Headlines

Construction of a one-kilometer-tall tower slated to be the world's tallest has been delayed by its government-owned developer, in a sign of how a city that seemed to have limitless resources and ambition now is struggling to avoid a hard crash, The Wall Street Journal reported. The Nakheel Tower is the centerpiece of what the company just three months ago billed as a $38 billion commercial and residential project. The delay comes amid project re-evaluations by other developers as Dubai property prices drop.
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Ten Network's future has come under renewed focus after its majority shareholder, CanWest, admitted it might not be able to meet its debt repayments, The Age reported. The Canadian company said yesterday that revenue and expense projections suggested it would breach its loan conditions. It blamed "uncertain economic conditions". For the three months to November 30, CanWest posted a loss of $C33 million ($A40.2 million), compared with the $C41 million it earned in the same period a year earlier.
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With taxpayers tethered to its fate, Orchestra London moved a step closer yesterday to getting nearly a half-million dollars from city hall, The London Free Press reported. London's board of control unanimously recommended giving the operating grant to the symphony. Effectively, it had no choice: Without it, the orchestra would default on a $500,000 loan council guaranteed last month. The loan guarantee and grant make possible a turnaround by a symphony that had been on pace to run a fourth straight deficit topping $300,000.
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Shares in leading Indian outsourcers such as Infosys Technologies and Wipro fell on Thursday after one of their clients Nortel Networks Corp filed for bankruptcy, Reuters reported. Analysts said Nortel's work contributed only a small portion of revenue for the outsourcers, but the news dealt another blow to the export-driven companies that have seen their growth slowing sharply as a global economic turmoil crimped demand. Officials at the Indian outsourcers were not immediately available for comment.
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The U.K. government detailed a £21 billion ($30 billion) plan to help small and medium-size companies access credit, and held out the prospect of broader support to come, The Wall Street Journal reported. "We will not hesitate to look at other measures that are necessary to get the financial system moving," Prime Minister Gordon Brown told lawmakers. He said that there will be more help for companies struggling to get trade credit insurance and that the government is prepared to help the financing arms of U.K. auto firms.
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Viyella has shut 20 of its House of Fraser concessions, after the classic womenswear business fell into administration last week, Drapers reported. Viyella is understood to be shutting a further 10 standalone stores by the end of this week, leaving it with between 50 and 70 outlets. Poppleton & Appleby were appointed joint administrators of the business last week.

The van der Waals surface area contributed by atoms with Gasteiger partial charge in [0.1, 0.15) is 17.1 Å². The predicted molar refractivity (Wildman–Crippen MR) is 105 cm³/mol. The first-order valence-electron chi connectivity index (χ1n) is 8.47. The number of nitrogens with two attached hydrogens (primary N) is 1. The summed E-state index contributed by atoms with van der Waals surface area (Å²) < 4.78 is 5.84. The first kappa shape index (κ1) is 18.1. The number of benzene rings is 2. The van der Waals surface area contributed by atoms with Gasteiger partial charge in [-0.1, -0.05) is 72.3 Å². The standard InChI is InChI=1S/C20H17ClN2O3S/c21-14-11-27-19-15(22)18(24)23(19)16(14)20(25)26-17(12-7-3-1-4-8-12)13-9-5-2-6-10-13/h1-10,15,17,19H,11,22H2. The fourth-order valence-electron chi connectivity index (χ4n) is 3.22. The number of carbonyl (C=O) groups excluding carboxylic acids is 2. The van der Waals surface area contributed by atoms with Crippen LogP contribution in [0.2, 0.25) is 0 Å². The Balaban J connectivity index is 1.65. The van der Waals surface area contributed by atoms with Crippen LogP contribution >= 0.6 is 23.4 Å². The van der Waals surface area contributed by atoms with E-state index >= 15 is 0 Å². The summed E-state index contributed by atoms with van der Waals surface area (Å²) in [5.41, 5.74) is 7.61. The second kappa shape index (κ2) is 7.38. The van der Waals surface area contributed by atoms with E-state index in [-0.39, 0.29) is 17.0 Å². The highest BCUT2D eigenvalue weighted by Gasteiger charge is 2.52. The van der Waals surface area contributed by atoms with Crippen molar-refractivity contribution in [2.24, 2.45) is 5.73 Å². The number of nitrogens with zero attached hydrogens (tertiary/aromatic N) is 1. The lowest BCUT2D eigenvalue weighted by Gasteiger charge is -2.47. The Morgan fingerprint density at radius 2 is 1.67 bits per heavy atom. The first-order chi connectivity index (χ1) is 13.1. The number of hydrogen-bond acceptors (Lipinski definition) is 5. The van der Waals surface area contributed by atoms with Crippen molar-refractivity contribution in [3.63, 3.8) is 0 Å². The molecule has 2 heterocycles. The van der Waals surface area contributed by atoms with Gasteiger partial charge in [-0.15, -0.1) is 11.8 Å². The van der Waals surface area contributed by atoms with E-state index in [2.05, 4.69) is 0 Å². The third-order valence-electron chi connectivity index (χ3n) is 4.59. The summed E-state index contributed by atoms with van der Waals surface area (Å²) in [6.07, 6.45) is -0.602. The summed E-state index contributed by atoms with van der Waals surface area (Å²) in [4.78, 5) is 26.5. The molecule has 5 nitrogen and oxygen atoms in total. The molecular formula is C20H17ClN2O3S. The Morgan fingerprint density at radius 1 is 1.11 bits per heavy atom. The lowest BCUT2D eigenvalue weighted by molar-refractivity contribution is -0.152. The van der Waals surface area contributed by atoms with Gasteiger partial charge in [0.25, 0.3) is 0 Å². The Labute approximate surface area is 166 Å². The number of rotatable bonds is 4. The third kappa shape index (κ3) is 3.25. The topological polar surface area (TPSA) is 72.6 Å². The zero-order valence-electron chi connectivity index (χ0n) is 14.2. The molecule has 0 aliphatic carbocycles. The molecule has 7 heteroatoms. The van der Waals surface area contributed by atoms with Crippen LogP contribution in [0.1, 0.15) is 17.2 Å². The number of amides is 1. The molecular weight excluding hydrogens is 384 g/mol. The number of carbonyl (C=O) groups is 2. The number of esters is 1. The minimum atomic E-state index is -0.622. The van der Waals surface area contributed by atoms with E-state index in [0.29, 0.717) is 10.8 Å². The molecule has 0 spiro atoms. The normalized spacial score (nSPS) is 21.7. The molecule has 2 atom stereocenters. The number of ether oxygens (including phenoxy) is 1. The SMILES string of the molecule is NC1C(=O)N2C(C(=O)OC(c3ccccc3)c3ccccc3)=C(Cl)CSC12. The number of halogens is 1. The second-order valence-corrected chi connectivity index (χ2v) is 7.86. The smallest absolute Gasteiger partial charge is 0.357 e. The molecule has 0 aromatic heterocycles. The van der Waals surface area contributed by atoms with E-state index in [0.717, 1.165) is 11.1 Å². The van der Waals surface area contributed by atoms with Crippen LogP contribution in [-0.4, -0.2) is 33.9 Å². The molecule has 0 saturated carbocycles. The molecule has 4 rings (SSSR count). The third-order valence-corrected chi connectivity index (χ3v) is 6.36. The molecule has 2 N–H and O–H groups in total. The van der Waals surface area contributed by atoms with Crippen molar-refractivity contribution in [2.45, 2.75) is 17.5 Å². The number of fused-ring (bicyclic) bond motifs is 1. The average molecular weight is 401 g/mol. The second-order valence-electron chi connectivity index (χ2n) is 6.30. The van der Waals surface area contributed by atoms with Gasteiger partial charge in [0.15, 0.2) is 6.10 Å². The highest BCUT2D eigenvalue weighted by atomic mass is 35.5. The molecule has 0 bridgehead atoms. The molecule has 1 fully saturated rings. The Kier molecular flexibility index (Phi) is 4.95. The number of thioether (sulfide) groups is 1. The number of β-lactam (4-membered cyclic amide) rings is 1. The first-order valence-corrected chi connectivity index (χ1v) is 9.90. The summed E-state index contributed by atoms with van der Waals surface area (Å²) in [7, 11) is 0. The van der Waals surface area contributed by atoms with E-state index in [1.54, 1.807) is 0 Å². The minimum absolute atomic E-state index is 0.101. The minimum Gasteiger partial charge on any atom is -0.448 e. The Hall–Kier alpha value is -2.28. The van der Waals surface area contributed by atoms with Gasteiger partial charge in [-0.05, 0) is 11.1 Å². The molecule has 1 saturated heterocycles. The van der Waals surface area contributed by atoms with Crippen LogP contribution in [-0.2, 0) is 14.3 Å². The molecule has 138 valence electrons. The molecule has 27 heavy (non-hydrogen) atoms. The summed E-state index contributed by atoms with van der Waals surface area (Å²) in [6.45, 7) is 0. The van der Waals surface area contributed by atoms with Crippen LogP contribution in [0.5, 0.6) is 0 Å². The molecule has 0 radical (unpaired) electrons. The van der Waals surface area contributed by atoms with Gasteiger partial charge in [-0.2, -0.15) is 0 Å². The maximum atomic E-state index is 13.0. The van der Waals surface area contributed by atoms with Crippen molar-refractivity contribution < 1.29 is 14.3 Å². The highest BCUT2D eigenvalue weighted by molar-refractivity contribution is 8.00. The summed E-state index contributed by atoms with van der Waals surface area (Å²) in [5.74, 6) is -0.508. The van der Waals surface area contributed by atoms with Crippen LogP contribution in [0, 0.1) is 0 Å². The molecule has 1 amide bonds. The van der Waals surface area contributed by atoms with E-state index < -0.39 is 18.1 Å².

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Nortel Networks Corp., North America’s biggest maker of phone equipment, plunged in European trading after the Globe and Mail reported the company will file for bankruptcy protection as early as today. The board met last night to deal with “a financial crisis,” the newspaper reported, citing people working with Nortel and its creditors. Nortel will file in Toronto and an undisclosed U.S. location, the Globe and Mail reported. The company faces a $107 million interest payment tomorrow, the newspaper said. David Silke, a Nortel spokesman in Ireland, didn’t immediately return a call for comment.
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Japan’s corporate bankruptcies rose the most in eight years in 2008 as a deepening recession weakened sales and made it harder for businesses to get funds, Bloomberg reported. Bankruptcies climbed 11 percent from a year earlier to 15,646 cases last year, the fastest pace since 2000, Tokyo Shoko Research Ltd. said in Tokyo today. A total of 33 publicly traded companies went out of business in 2008, the most in the postwar period, the report said. Japanese companies have struggled to find investors willing to purchase their debt since the collapse of Lehman Brothers Holdings Inc. in September.
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Telecom operator TeliaSonera has given notice to 1,200 employees in Sweden as the recession continues to claim its victims, PC World reported. TeliaSonera is under pressure from trends including lower broadband tariffs and a move to mobile and IP (Internet Protocol) based services from fixed telephony, which is its main revenue source. The personnel cuts are part of a plan announced by TeliaSonera last February. The goal is to reduce its staff by 2,900 employees and save approximately 5 billion Swedish kronor (US$609 million).
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